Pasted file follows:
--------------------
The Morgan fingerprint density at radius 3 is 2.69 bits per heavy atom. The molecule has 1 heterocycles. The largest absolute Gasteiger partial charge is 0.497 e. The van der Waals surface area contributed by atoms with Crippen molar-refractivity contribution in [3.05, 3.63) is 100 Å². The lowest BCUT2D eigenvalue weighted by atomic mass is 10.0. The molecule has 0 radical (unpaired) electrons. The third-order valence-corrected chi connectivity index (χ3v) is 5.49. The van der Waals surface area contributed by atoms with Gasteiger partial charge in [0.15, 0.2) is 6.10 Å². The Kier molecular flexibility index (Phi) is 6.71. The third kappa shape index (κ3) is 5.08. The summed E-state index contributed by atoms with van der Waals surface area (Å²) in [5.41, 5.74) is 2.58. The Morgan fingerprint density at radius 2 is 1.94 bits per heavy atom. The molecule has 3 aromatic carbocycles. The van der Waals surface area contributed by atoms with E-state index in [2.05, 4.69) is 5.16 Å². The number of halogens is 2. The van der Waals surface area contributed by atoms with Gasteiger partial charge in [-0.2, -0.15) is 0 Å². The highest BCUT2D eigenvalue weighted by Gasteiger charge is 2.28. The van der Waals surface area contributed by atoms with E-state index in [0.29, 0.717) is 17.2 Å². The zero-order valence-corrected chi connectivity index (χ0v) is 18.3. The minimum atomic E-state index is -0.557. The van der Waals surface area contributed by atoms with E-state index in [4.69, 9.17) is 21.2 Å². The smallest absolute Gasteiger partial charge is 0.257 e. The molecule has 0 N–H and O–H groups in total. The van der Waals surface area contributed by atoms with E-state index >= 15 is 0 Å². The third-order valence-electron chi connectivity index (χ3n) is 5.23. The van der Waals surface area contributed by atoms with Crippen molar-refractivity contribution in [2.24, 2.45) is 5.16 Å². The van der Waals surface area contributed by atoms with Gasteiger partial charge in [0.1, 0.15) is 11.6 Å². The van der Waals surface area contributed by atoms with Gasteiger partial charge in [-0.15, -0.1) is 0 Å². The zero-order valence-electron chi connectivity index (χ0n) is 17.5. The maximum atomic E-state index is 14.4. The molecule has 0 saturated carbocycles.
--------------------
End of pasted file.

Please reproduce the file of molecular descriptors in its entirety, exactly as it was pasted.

The Morgan fingerprint density at radius 3 is 2.69 bits per heavy atom. The molecule has 1 heterocycles. The largest absolute Gasteiger partial charge is 0.497 e. The van der Waals surface area contributed by atoms with Crippen molar-refractivity contribution in [3.05, 3.63) is 100 Å². The lowest BCUT2D eigenvalue weighted by atomic mass is 10.0. The molecule has 0 radical (unpaired) electrons. The third-order valence-corrected chi connectivity index (χ3v) is 5.49. The van der Waals surface area contributed by atoms with Gasteiger partial charge in [0.15, 0.2) is 6.10 Å². The Kier molecular flexibility index (Phi) is 6.71. The third kappa shape index (κ3) is 5.08. The summed E-state index contributed by atoms with van der Waals surface area (Å²) in [5.41, 5.74) is 2.58. The Morgan fingerprint density at radius 2 is 1.94 bits per heavy atom. The molecule has 3 aromatic carbocycles. The van der Waals surface area contributed by atoms with E-state index in [2.05, 4.69) is 5.16 Å². The number of halogens is 2. The van der Waals surface area contributed by atoms with Gasteiger partial charge in [-0.2, -0.15) is 0 Å². The highest BCUT2D eigenvalue weighted by Gasteiger charge is 2.28. The van der Waals surface area contributed by atoms with E-state index in [0.29, 0.717) is 17.2 Å². The zero-order valence-corrected chi connectivity index (χ0v) is 18.3. The minimum atomic E-state index is -0.557. The van der Waals surface area contributed by atoms with E-state index in [4.69, 9.17) is 21.2 Å². The smallest absolute Gasteiger partial charge is 0.257 e. The molecule has 0 N–H and O–H groups in total. The van der Waals surface area contributed by atoms with E-state index >= 15 is 0 Å². The third-order valence-electron chi connectivity index (χ3n) is 5.23. The van der Waals surface area contributed by atoms with Crippen molar-refractivity contribution in [2.24, 2.45) is 5.16 Å². The van der Waals surface area contributed by atoms with Gasteiger partial charge in [0.1, 0.15) is 11.6 Å². The van der Waals surface area contributed by atoms with Gasteiger partial charge in [-0.15, -0.1) is 0 Å². The zero-order valence-electron chi connectivity index (χ0n) is 17.5. The maximum atomic E-state index is 14.4. The molecule has 0 saturated carbocycles.